The Rise & Reckoning Of Caleb Azumah Nelson
The British-Ghanaian author and photographer's new book is a tender excavation of experience — and something truly beautiful
There’s a je ne se quoi about certain people that can’t always be captured as an image on film. For Caleb Azumah Nelson, who moves through the world as much as a writer as a photographer, it is printed, instead, on pages as a thousand shimmering words, outlining someone cool or curious, scared or unyielding.
Caleb likens writing to transcribing snapshots of characters’ lives. In his hands, these moments are as elegant and economical as any camera.
“I’m so interested in what a single frame can show about the possibilities of that moment, and how we can afford characters freedom,” the British-Ghanaian author says from London, on the heels of the release of his first novel, Open Water.
At less than 180 pages, written largely during what he describes as a fever dream in July and August of 2019, his book is both a love story and an achingly lyrical portrait of Black masculinity, expression and the systemic racism that orbits around an unnamed pair of young creatives (a female dancer and a male photographer).
This year, it cascaded into what seemed like every new-and-notable books list, and earned him an inclusion in the Observer’s 10 best debut novelists of 2021.
Much of Open Water’s success lies in Caleb’s ability to navigate thickets of detail. His writerly voice, expressed through the novel’s second-person perspective, is so intimate, so clear-eyed, that it's easy to forget that the protagonists, whose newly formed relationship roils with racial inequalities that inhabit and inhibit the narrator’s psychic life, aren’t real.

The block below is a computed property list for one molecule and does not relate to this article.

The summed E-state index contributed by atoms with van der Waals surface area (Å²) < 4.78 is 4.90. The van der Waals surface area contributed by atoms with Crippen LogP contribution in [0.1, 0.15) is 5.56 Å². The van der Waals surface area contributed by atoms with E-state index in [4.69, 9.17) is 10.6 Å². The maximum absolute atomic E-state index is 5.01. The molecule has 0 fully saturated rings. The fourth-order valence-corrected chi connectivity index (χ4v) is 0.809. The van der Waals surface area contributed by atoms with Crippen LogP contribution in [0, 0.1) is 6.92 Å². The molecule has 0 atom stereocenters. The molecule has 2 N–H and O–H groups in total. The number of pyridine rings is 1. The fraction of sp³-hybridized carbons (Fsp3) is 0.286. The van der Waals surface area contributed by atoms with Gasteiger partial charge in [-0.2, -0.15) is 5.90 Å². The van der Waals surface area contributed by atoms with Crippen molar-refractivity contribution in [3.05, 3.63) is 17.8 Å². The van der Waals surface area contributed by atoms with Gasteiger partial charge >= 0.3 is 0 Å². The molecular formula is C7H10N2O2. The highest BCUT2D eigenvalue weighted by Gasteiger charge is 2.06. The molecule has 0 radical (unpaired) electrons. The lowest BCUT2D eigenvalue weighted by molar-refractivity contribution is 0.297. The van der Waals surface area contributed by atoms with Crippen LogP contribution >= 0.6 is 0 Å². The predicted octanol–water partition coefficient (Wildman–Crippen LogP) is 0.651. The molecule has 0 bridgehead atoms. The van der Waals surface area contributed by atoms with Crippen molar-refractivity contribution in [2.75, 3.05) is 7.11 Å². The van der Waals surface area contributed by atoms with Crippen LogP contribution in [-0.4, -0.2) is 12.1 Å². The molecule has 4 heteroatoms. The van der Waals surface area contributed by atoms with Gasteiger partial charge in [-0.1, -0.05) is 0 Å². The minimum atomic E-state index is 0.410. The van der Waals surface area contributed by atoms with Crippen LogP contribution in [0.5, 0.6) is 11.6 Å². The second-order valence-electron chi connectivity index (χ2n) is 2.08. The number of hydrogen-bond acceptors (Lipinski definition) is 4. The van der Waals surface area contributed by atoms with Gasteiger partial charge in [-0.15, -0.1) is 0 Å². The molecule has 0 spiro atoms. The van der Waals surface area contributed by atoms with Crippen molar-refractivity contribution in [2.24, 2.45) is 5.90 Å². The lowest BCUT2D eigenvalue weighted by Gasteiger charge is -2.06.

It’s not surprising to learn that part of the book’s universe emerged from some non-fiction essays the 26-year-old had been writing about Black art, expression, freedom, love and grief. “Pivoting towards a fictional narrative gave me more scope to explore these ideas,” says Caleb. “I wanted to give the two protagonists room to think and feel and breathe.”
The story possesses many of the watermarks of his own life too. Piccadilly bustles, Leicester Square lights dance on glass, and there’s a warm familiarity to the city’s skyline seen from south-east London.
Authors casually weave in and out. Zadie Smith, whose novel NW gave Caleb, at the age of 18, the confidence to write about his London, makes a cameo, “peaceful, slow, sage-like”, at a book signing on a summer evening.
Songs, by Solange and Kendrick Lamar and Frank Ocean, are frequently mentioned and become a connected yet separate kind of story, like an insert you can pull out and get lost in.
Navigating around lived and inherited experiences, Caleb has crafted something that promises an attunement to those lived experiences. “It was difficult, asking myself to return to the page each day and be as vulnerable as possible,” he says. “So much of this writing comes from feelings or emotions I have known. There was a level of catharsis, although it was more a process of reckoning with myself and my own experiences.”
He is, perhaps more than anything, invested in exploration, in the quarrying of an internal landscape: “My approach tends to veer towards artmaking as a process of continuous discovery,” Caleb explains, “rather than as a means to an end. When a question is asked, I’m asking both myself and the reader. When I’m asking, ‘How do you feel?’ That question comes both ways.”
He is also unswervingly determined. “There’s a poet, Morgan Parker, who talks about her process, of ‘digging so deep you touch bone’. I feel like I did this and then some. It is a joy to write but, at times, quite heartbreaking. I’d love for readers not just to know what I’m saying, but to feel it too.”
'Open Water' by Caleb Azumah Nelson (Penguin Random House, $35) is out now.